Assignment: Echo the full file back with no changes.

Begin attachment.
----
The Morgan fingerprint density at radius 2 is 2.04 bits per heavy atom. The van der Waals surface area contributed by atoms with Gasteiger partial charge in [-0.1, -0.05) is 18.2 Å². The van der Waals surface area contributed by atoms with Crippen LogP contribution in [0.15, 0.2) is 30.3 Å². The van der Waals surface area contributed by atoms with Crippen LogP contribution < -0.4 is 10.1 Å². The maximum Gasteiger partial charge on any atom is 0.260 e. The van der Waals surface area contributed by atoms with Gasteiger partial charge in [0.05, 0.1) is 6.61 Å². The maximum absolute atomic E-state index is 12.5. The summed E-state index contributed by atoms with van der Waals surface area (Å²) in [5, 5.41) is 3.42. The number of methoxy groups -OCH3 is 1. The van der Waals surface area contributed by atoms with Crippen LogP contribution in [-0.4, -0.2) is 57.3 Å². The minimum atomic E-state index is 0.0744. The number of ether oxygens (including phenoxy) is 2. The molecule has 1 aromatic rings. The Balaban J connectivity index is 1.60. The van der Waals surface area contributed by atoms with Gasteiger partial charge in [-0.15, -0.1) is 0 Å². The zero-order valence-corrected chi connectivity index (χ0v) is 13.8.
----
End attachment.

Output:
The Morgan fingerprint density at radius 2 is 2.04 bits per heavy atom. The van der Waals surface area contributed by atoms with Gasteiger partial charge in [-0.1, -0.05) is 18.2 Å². The van der Waals surface area contributed by atoms with Crippen LogP contribution in [0.15, 0.2) is 30.3 Å². The van der Waals surface area contributed by atoms with Crippen LogP contribution < -0.4 is 10.1 Å². The maximum Gasteiger partial charge on any atom is 0.260 e. The van der Waals surface area contributed by atoms with Gasteiger partial charge in [0.05, 0.1) is 6.61 Å². The maximum absolute atomic E-state index is 12.5. The summed E-state index contributed by atoms with van der Waals surface area (Å²) in [5, 5.41) is 3.42. The number of methoxy groups -OCH3 is 1. The van der Waals surface area contributed by atoms with Crippen LogP contribution in [-0.4, -0.2) is 57.3 Å². The minimum atomic E-state index is 0.0744. The number of ether oxygens (including phenoxy) is 2. The molecule has 1 aromatic rings. The Balaban J connectivity index is 1.60. The van der Waals surface area contributed by atoms with Gasteiger partial charge in [-0.15, -0.1) is 0 Å². The zero-order valence-corrected chi connectivity index (χ0v) is 13.8.